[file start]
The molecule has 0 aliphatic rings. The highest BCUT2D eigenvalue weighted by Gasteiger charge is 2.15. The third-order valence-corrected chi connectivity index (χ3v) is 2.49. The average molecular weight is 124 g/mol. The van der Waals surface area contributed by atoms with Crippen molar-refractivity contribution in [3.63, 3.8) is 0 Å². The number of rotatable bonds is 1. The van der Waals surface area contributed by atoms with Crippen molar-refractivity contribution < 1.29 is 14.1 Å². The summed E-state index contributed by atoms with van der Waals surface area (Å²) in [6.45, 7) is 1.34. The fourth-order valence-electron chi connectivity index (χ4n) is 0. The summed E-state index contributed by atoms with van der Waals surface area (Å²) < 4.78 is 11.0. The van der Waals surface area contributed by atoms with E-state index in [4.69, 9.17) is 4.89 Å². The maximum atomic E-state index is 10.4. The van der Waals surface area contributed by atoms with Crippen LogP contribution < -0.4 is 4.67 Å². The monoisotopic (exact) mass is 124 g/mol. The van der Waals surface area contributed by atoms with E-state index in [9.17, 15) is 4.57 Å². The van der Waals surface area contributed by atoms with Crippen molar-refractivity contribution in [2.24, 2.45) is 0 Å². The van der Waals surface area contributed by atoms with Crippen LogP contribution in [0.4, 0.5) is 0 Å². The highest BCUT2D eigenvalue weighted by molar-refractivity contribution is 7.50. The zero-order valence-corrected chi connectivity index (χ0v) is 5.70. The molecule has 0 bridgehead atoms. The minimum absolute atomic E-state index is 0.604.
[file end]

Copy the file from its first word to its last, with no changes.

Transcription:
The molecule has 0 aliphatic rings. The highest BCUT2D eigenvalue weighted by Gasteiger charge is 2.15. The third-order valence-corrected chi connectivity index (χ3v) is 2.49. The average molecular weight is 124 g/mol. The van der Waals surface area contributed by atoms with Crippen molar-refractivity contribution in [3.63, 3.8) is 0 Å². The number of rotatable bonds is 1. The van der Waals surface area contributed by atoms with Crippen molar-refractivity contribution < 1.29 is 14.1 Å². The summed E-state index contributed by atoms with van der Waals surface area (Å²) in [6.45, 7) is 1.34. The fourth-order valence-electron chi connectivity index (χ4n) is 0. The summed E-state index contributed by atoms with van der Waals surface area (Å²) < 4.78 is 11.0. The van der Waals surface area contributed by atoms with E-state index in [4.69, 9.17) is 4.89 Å². The maximum atomic E-state index is 10.4. The van der Waals surface area contributed by atoms with Crippen LogP contribution < -0.4 is 4.67 Å². The monoisotopic (exact) mass is 124 g/mol. The van der Waals surface area contributed by atoms with E-state index in [9.17, 15) is 4.57 Å². The van der Waals surface area contributed by atoms with Crippen molar-refractivity contribution in [2.24, 2.45) is 0 Å². The van der Waals surface area contributed by atoms with Crippen LogP contribution in [0.4, 0.5) is 0 Å². The highest BCUT2D eigenvalue weighted by molar-refractivity contribution is 7.50. The zero-order valence-corrected chi connectivity index (χ0v) is 5.70. The molecule has 0 bridgehead atoms. The minimum absolute atomic E-state index is 0.604.